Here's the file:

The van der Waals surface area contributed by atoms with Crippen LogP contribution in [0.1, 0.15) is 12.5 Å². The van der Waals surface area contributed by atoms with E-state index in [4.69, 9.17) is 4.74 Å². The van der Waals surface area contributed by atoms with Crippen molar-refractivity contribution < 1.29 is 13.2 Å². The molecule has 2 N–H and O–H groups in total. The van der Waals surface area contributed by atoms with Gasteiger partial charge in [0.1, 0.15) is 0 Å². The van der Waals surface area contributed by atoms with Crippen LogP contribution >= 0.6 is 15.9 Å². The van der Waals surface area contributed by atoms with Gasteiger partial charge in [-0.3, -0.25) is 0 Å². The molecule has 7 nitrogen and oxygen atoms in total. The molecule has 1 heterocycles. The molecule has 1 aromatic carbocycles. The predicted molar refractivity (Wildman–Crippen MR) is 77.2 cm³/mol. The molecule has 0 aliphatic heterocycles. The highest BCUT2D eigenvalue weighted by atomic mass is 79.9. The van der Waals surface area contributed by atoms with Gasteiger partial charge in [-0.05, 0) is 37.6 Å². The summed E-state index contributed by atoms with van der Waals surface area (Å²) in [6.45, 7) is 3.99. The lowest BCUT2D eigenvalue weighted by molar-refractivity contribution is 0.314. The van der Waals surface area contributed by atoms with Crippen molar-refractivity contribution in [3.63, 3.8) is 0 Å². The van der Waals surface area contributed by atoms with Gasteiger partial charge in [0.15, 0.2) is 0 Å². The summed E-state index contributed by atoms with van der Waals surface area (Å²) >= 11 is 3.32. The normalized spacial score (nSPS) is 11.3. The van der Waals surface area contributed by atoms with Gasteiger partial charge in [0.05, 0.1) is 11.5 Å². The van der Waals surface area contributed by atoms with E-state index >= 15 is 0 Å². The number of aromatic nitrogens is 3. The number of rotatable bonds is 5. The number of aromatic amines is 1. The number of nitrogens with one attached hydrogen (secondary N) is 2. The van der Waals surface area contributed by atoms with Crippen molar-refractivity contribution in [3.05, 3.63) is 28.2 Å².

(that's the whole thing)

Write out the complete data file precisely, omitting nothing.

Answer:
The van der Waals surface area contributed by atoms with Crippen LogP contribution in [0.1, 0.15) is 12.5 Å². The van der Waals surface area contributed by atoms with E-state index in [4.69, 9.17) is 4.74 Å². The van der Waals surface area contributed by atoms with Crippen molar-refractivity contribution < 1.29 is 13.2 Å². The molecule has 2 N–H and O–H groups in total. The van der Waals surface area contributed by atoms with Gasteiger partial charge in [0.1, 0.15) is 0 Å². The van der Waals surface area contributed by atoms with Crippen LogP contribution >= 0.6 is 15.9 Å². The van der Waals surface area contributed by atoms with Gasteiger partial charge in [-0.3, -0.25) is 0 Å². The molecule has 7 nitrogen and oxygen atoms in total. The molecule has 1 heterocycles. The molecule has 1 aromatic carbocycles. The predicted molar refractivity (Wildman–Crippen MR) is 77.2 cm³/mol. The molecule has 0 aliphatic heterocycles. The highest BCUT2D eigenvalue weighted by atomic mass is 79.9. The van der Waals surface area contributed by atoms with Gasteiger partial charge in [-0.05, 0) is 37.6 Å². The summed E-state index contributed by atoms with van der Waals surface area (Å²) in [6.45, 7) is 3.99. The lowest BCUT2D eigenvalue weighted by molar-refractivity contribution is 0.314. The van der Waals surface area contributed by atoms with Crippen molar-refractivity contribution in [3.63, 3.8) is 0 Å². The van der Waals surface area contributed by atoms with Gasteiger partial charge in [0.15, 0.2) is 0 Å². The summed E-state index contributed by atoms with van der Waals surface area (Å²) >= 11 is 3.32. The normalized spacial score (nSPS) is 11.3. The van der Waals surface area contributed by atoms with Gasteiger partial charge in [0.05, 0.1) is 11.5 Å². The van der Waals surface area contributed by atoms with E-state index >= 15 is 0 Å². The number of aromatic nitrogens is 3. The number of rotatable bonds is 5. The number of aromatic amines is 1. The number of nitrogens with one attached hydrogen (secondary N) is 2. The van der Waals surface area contributed by atoms with Crippen molar-refractivity contribution in [3.05, 3.63) is 28.2 Å².